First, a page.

3 min constituent statement - Indi and Vic medical students need support
Posted September 24, 2014
CATHY McGOWAN (Indi) (09:42): Today I would like to talk about a unique service that is offered in Albury-Wodonga. It is a cross-border education of doctors. Operating under the auspices Albury Wodonga Health, the University of New South Wales teaches third-, fourth- and fifth-year doctors at a rural clinical service.
It is a wonderful service that has been operating since 2000 and that supports a catchment of 250,000 people. It was established 14 years ago with four students and now looks after 45 students in 2014. It is an award-winning service with doctors such as Dr Peter Vine, who won Teacher of the Year for the University of New South Wales in 2013, and Dr Ed Darby, who won the Royal Australian and New Zealand College of Psychiatrists Meritorious Service award.
I would also like to acknowledge that this service is hugely supported by all the medical fraternity—and maternity, I think—in Albury-Wodonga. This service is unique in that it is the only cross-border medical service in Australia.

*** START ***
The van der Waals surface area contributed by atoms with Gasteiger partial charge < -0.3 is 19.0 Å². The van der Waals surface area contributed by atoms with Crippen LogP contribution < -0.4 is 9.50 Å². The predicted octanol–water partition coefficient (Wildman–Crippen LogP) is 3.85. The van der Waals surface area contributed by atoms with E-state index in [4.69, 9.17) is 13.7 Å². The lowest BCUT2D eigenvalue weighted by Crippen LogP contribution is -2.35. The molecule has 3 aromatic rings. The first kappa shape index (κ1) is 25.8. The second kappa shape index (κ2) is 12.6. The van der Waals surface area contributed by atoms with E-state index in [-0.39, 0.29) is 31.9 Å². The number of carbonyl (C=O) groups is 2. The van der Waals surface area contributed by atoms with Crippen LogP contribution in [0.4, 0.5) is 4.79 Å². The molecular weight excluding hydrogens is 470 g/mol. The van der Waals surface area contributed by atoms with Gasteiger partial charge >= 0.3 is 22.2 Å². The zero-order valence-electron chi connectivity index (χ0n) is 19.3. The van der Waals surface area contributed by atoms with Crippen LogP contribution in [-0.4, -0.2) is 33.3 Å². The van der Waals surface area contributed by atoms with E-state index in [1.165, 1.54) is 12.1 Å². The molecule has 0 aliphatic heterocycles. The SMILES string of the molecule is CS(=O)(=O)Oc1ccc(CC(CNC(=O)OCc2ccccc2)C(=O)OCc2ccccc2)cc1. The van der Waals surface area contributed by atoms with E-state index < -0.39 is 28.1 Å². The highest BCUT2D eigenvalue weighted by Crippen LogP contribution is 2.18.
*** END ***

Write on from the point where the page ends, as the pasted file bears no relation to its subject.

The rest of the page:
So it works with the New South Wales and the Victorian government health services and with the Commonwealth government. It is an extraordinarily important initiative in cross-border service delivery for our community.
However, there is one particular issue that I would like to bring to the attention of this parliament today. This university operates under New South Wales arrangements within the cross-border set-up. Once students graduate they can get jobs all around Australia, but they like to stay locally because they have been trained in rural and regional health.
However, if you are a Victorian and you study at this health service under New South Wales, you are not recognised for employment within the Victorian health service. In fact, Victoria selects Victorian graduates first, then international graduates and then graduates from any other state. This means that Victorians who go to study in Albury cannot get a job within the Victorian system, or find it extraordinarily difficult to do so.
Today I call on the Minister for Health to please investigate this and see what he can do to help our community provide better services and end the discrimination that Victorians experience when they go to study in New South Wales.